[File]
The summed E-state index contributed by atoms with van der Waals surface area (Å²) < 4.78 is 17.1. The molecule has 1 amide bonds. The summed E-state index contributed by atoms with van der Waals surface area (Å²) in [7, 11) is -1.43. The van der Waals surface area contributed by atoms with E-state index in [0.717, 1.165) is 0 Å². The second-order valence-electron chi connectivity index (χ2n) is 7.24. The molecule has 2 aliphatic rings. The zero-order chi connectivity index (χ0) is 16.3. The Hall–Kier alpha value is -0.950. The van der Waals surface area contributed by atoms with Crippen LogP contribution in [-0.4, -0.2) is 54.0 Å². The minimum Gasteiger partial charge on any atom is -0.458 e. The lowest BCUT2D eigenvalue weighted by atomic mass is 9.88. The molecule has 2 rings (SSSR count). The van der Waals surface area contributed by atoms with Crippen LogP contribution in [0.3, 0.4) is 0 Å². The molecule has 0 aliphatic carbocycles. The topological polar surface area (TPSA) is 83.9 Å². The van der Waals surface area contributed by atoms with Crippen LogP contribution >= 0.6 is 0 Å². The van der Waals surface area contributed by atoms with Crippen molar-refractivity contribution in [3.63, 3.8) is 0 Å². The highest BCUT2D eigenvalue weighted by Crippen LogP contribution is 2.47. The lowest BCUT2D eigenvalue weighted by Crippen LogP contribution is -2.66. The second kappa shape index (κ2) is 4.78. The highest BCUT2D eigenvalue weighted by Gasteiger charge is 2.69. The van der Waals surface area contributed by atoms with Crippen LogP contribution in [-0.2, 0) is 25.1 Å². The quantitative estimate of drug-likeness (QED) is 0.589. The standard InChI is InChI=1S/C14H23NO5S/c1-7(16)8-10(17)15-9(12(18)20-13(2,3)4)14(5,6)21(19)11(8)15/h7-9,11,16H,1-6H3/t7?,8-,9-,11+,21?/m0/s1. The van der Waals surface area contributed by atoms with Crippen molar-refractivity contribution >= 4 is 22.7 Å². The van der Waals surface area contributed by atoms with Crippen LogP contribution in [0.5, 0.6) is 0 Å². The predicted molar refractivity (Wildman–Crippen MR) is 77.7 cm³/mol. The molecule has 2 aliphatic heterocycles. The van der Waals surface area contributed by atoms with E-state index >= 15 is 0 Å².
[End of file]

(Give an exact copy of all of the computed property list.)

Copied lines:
The summed E-state index contributed by atoms with van der Waals surface area (Å²) < 4.78 is 17.1. The molecule has 1 amide bonds. The summed E-state index contributed by atoms with van der Waals surface area (Å²) in [7, 11) is -1.43. The van der Waals surface area contributed by atoms with E-state index in [0.717, 1.165) is 0 Å². The second-order valence-electron chi connectivity index (χ2n) is 7.24. The molecule has 2 aliphatic rings. The zero-order chi connectivity index (χ0) is 16.3. The Hall–Kier alpha value is -0.950. The van der Waals surface area contributed by atoms with Crippen LogP contribution in [-0.4, -0.2) is 54.0 Å². The minimum Gasteiger partial charge on any atom is -0.458 e. The lowest BCUT2D eigenvalue weighted by atomic mass is 9.88. The molecule has 2 rings (SSSR count). The van der Waals surface area contributed by atoms with Crippen LogP contribution in [0.3, 0.4) is 0 Å². The molecule has 0 aliphatic carbocycles. The topological polar surface area (TPSA) is 83.9 Å². The van der Waals surface area contributed by atoms with Crippen LogP contribution >= 0.6 is 0 Å². The van der Waals surface area contributed by atoms with Crippen molar-refractivity contribution in [3.63, 3.8) is 0 Å². The highest BCUT2D eigenvalue weighted by Crippen LogP contribution is 2.47. The lowest BCUT2D eigenvalue weighted by Crippen LogP contribution is -2.66. The second kappa shape index (κ2) is 4.78. The highest BCUT2D eigenvalue weighted by Gasteiger charge is 2.69. The van der Waals surface area contributed by atoms with Crippen LogP contribution in [-0.2, 0) is 25.1 Å². The quantitative estimate of drug-likeness (QED) is 0.589. The standard InChI is InChI=1S/C14H23NO5S/c1-7(16)8-10(17)15-9(12(18)20-13(2,3)4)14(5,6)21(19)11(8)15/h7-9,11,16H,1-6H3/t7?,8-,9-,11+,21?/m0/s1. The van der Waals surface area contributed by atoms with Crippen molar-refractivity contribution >= 4 is 22.7 Å². The van der Waals surface area contributed by atoms with Crippen LogP contribution in [0.5, 0.6) is 0 Å². The predicted molar refractivity (Wildman–Crippen MR) is 77.7 cm³/mol. The molecule has 2 aliphatic heterocycles. The van der Waals surface area contributed by atoms with E-state index >= 15 is 0 Å².